October 01, 2013
This is Part 10 in a series about why evangelicals should care about the early church. If you are just now joining us, you can read Part 1 here; Part 2 here; Part 3 here; Part 4 here; Part 5 here; Part 6 here; Part 7 here; Part 8 here; Part 9 here.
One of the things about the early church that troubles evangelicals the most is that the fathers seemed to advocate what we would call “works righteousness.” Why, we ask, did no one in the early church understand justification by faith correctly? One of the ways of answering this question is to say that they did understand justification by faith, or at least some of them did, but they did not express it the same way we do. Recently I’ve been studying the way the fifth-century Egyptian church father Cyril of Alexandria’s understood justification, and his way of articulating that great truth may have a lot to teach us today.
Justification is an ever-present theme in Cyril’s biblical commentaries (regardless of what book of the Bible he is commenting on), and there are two major differences between the way he describes justification and the way we often describe it in evangelicalism today. First, Cyril treats justification not in a forensic or legal framework, but in a participatory one. Think about how often we use either courtroom imagery or the idea of “exchanges” to describe justification. We imagine a situation in which a sinner is declared guilty but someone else—Christ—pays the penalty owed for the sin, or we talk about Christ taking our sin upon himself so that his righteousness could be given to us (“imputed,” we say, using the language of Romans 4) in exchange. And of course, these images are perfectly appropriate. But what Cyril focuses on that we often miss is the participatory framework that undergirds the legal imagery. Christ is the only one who is truly righteous, the only one who is righteous in and of himself. When we are united to him, then in him we receive his own righteousness. It is not just that God credits Christ’s righteousness to us, although that is also true. Even more fundamentally, Christ’s righteousness becomes our precisely because we are in him, we are united to him through the Holy Spirit.
The second way in which Cyril’s understanding of justification differs from ours is that he makes basically no distinction between justification and sanctification. We often argue that sanctification is the outworking of justification—once a believer has been declared righteous (justification), he or she becomes progressively more and more actually righteous and holy (sanctification). By distinguishing between these, we seek to combat the perceived mistake of Medieval Roman Catholicism by which it allegedly collapsed justification into sanctification. It may seem to us that Cyril is doing the same thing we think Medieval Roman Catholicism was doing, but he isn’t. Rather, the reason he makes no distinction between justification and sanctification is that he sees both of these as taking place at the beginning of faith and as being directly tied to the righteousness of Christ. Just as Christ is the only righteous one, so he is the only one who is holy in and of himself. When we are united to him, then in him we are holy (that is, sanctified), just as we are righteous in him.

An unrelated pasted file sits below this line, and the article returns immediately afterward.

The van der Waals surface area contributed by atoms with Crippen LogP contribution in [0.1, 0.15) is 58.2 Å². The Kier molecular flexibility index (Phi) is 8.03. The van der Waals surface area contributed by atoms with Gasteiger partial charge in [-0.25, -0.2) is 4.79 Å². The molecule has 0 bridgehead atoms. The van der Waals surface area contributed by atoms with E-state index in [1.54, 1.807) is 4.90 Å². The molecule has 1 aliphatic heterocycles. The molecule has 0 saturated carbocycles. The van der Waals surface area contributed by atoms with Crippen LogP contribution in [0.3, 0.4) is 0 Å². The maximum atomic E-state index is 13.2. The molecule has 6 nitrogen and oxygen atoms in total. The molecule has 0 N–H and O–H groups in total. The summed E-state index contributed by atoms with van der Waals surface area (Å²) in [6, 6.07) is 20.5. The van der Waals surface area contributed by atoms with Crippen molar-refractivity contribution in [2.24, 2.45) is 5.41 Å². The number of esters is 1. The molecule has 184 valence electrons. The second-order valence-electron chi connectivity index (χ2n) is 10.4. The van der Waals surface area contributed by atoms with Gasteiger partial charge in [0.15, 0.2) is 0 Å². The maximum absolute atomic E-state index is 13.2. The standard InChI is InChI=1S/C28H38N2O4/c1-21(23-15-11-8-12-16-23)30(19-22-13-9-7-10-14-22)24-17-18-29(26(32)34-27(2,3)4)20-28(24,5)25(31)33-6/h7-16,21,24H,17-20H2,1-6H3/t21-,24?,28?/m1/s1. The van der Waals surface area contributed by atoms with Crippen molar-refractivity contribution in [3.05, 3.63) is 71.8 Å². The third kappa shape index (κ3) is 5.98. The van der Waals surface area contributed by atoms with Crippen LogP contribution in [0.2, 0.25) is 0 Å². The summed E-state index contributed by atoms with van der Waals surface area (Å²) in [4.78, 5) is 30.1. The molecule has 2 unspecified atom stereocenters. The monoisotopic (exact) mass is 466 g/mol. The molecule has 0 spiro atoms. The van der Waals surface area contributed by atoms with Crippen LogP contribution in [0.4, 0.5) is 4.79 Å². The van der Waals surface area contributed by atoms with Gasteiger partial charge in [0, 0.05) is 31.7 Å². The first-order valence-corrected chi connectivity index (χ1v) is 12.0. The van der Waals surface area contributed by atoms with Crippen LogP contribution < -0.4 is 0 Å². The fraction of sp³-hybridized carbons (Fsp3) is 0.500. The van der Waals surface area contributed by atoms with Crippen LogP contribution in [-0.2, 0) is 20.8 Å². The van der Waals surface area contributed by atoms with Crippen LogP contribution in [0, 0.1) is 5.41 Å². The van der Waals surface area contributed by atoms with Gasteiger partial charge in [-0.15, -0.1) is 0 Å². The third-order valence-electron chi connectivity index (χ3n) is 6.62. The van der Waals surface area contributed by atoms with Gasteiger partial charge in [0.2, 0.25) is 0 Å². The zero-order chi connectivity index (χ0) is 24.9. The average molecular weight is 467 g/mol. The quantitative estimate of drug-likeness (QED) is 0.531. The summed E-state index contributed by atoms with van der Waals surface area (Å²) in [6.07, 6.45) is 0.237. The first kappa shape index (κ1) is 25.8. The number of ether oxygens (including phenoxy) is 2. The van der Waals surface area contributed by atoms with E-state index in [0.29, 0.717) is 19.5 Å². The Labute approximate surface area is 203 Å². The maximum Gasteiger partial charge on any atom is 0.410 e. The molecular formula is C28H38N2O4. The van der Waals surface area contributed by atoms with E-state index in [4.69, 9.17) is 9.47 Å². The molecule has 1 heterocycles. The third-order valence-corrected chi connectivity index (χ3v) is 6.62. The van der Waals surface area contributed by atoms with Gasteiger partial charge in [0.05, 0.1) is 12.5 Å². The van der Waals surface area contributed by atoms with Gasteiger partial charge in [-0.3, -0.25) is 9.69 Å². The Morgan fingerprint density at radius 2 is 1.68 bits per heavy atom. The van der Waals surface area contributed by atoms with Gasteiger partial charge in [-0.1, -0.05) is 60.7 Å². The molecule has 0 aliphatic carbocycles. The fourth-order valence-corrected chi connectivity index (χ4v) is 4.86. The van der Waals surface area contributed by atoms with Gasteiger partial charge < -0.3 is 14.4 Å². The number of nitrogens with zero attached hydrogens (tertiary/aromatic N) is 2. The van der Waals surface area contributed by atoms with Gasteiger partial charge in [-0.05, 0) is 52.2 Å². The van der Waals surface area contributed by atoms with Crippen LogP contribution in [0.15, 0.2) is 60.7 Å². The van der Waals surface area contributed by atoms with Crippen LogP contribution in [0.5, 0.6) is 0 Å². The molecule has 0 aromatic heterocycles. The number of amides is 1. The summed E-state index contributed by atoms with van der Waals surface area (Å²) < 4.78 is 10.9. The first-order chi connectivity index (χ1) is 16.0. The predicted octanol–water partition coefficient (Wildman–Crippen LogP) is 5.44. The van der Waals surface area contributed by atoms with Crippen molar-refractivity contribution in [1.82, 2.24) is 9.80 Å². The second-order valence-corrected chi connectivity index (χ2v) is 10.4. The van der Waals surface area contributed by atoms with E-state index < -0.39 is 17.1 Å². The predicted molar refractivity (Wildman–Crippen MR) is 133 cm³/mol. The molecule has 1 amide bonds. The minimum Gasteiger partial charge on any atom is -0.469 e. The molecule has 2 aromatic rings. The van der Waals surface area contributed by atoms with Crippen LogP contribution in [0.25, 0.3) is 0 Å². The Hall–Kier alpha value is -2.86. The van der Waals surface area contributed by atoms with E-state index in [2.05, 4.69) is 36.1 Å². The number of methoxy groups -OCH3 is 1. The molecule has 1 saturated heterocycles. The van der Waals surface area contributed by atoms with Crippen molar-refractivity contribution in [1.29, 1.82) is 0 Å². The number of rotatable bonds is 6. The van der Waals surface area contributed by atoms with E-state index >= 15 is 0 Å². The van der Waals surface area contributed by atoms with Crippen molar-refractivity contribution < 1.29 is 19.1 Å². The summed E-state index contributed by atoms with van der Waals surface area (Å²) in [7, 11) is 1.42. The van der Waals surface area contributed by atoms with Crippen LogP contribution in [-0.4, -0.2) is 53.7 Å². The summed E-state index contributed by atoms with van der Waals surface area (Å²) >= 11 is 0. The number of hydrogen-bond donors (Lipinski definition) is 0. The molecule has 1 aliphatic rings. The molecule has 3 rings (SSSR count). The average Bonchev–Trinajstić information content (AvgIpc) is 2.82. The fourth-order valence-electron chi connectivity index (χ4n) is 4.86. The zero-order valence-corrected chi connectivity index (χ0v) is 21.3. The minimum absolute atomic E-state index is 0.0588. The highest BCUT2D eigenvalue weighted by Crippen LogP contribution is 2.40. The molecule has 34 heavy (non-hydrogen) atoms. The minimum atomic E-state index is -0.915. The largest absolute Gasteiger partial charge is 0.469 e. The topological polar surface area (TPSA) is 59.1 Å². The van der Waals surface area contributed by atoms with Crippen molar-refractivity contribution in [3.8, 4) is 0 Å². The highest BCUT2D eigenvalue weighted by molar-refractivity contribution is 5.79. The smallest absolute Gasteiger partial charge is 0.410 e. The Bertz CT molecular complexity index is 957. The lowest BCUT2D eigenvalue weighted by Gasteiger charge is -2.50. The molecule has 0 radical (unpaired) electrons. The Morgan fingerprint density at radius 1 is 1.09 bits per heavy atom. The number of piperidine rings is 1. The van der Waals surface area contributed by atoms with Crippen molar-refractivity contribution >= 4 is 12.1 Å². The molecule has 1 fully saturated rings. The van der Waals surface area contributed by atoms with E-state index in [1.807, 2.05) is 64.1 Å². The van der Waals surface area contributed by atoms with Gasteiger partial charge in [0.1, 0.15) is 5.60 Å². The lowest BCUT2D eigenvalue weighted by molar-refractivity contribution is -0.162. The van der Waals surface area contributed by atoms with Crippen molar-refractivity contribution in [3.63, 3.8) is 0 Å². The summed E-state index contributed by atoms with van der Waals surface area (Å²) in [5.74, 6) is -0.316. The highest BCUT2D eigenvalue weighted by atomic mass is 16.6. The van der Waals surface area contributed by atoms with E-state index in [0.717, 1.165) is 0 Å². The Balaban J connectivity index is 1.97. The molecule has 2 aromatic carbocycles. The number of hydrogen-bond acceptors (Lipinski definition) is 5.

It should be clear that Cyril’s understanding of justification is similar to ours, albeit expressed rather differently. More important, it should be apparent that his way of stating this central truth places even more emphasis on Christ than the way we express the truth of justification. The crucial point is not that faith alone justifies, as if any kind of faith in anyone or anything could justify a person. Rather, it is that Christ justifies us when we trust in him. Because he alone is righteous and holy, the only way we can be credited with righteousness is to be in him, to be united to him by the Holy Spirit.
We live in an age which places all of its emphasis on us, and in religion, that emphasis translates into the idea that if a person believes in something—in anything—then that person is “saved” or “fulfilled” or whatever. Our culture believes that the act of believing is what is important, not the content of what one believes. Christianity teaches otherwise: what ultimately matters is not so much whether one believes, but in whom one trusts. Perhaps Cyril’s way of describing justification can be useful to us as we try to explain this great truth of our faith to a society that thinks everything is about us. It isn’t. It’s all about Christ, the Son of God, the only holy and righteous one. Only in him can we become righteous before his Father.
Dr. Donald Fairbairn is the Robert E. Cooley Professor of Early Christianity. His responsibilities include further developing the Robert C. Cooley Center for the Study of Early Christianity at the Charlotte campus, which explores the historical foundations of the Christian faith.
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